Tagged “publishing”

  1. Writing for humans, by humans

    In truth, one reason I enjoy writing these newsletter so much is because they land in your email inbox, sorted by date and time, with my name as the sender. This takes enormous pressure off writing a damned title that is SEO friendly and clicky…Sure, writers must hustle relentlessly to promote their newsletter to potential subscribers, but they do not have to play the exhausting game of ‘can I make you click’ for each post…

    — Anne Trubeck, Notes from a Small Press - Amazon Is Changing How We Write

    A ‘captive’ audience of willing—paying, even!—subscribers means there is less pressure to play the SEO game. This doesn’t mean titles, subject lines, and headings don’t have to be well written, just that they don’t have to be keyword-stuffed—written for humans, not The Algorithm.

  2. Hegemonic technology

    …technological advances don’t automatically bode well for the digitization of non-Latin type languages.

    — Alizeh Kohari, How to bring a language to the future

    A fascinating (and at times troubling) read about the intersection of calligraphy, typography, the digital era, hegemonic technology, bias in machine learning algorithms, the importance of open source, and a re-visiting of the tension between form and function.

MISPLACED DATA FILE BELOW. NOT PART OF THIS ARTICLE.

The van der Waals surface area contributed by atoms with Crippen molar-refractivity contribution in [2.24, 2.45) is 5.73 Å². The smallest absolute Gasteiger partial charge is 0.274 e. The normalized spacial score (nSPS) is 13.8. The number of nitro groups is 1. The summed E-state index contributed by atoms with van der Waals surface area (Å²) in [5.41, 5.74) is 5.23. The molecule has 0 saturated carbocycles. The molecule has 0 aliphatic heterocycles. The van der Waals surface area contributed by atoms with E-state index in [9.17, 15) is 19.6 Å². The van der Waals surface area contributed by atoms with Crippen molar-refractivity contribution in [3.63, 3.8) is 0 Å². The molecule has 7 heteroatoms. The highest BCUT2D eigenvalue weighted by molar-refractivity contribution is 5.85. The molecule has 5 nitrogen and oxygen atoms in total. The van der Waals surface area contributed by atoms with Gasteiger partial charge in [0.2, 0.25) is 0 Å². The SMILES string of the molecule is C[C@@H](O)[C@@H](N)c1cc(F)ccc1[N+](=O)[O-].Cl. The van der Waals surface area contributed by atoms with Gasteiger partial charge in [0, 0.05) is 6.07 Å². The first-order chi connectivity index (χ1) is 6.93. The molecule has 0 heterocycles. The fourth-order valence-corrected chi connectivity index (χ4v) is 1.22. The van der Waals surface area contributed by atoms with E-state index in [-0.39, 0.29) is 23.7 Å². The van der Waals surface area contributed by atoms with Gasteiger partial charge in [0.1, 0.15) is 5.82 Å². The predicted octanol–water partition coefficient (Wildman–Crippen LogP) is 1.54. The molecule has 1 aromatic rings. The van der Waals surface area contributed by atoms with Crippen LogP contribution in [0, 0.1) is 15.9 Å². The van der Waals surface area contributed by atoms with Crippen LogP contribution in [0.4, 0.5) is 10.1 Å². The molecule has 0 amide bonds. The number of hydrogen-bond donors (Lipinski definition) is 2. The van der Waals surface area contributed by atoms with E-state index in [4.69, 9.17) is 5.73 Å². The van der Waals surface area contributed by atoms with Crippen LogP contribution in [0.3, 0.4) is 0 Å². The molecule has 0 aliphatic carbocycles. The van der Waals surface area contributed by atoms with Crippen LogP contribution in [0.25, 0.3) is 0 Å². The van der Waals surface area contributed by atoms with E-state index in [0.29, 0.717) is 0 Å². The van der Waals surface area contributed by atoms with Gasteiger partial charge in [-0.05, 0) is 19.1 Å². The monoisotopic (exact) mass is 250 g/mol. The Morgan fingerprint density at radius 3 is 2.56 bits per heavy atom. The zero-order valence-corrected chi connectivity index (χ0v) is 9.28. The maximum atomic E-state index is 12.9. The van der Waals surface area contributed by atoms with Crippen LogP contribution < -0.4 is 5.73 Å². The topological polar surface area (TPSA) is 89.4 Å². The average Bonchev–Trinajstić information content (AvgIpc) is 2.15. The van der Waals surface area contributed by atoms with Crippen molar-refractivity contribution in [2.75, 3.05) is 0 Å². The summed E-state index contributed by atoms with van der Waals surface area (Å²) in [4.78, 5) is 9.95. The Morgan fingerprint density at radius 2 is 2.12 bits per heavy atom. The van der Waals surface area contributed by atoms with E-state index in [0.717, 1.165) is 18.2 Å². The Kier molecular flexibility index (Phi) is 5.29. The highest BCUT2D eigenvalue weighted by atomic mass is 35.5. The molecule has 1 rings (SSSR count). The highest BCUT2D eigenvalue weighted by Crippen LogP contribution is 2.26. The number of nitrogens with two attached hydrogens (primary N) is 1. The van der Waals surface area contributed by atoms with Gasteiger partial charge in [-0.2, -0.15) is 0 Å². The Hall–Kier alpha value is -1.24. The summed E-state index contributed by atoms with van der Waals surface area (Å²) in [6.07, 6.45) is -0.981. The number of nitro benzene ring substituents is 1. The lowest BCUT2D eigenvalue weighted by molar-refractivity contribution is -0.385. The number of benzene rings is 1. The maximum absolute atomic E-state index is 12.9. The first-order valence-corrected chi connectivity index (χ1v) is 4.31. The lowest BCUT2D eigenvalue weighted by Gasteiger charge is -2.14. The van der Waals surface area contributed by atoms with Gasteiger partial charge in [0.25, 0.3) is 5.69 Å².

Also, broaden your own worldview a little and subscribe to RestOfWorld

  3. Coverless ebooks

    Via a link in this instalment of The Convivial Sociert to Home Screens and thence to more of the author, Drew Austin at Kneeling Bus.

    Far more than a container or shell for content, the cover is an interface between that content and human society, the intermediate layer that positions information in the world.

    — Drew Austin, Incipit as Infrastructure

    The essay puts its thumb on a sense of disquiet I’ve had for some time but not been able to adequately express, most recently twinged by opening a new book on my Kindle.

    It ‘helpfully’ started me off at the beginning of first chapter. As I always do, I paged back to the ‘cover’ and began again: looking for clues in the cover art, reading the front matter (partly for context, partly as a way of creating punctuation between ‘content’), bemoaning the lack of chapter names in the table of contents, pondering the obscurity of the dedications … and discovered that I had been shortchanged by the Kindle’s certainty that I need focus only on the ‘content’: there was a prologue!

    Had I relied on the Kindle’s sense of what was important and not begun at the very beginning, I would have missed a large amount of context and place-setting.

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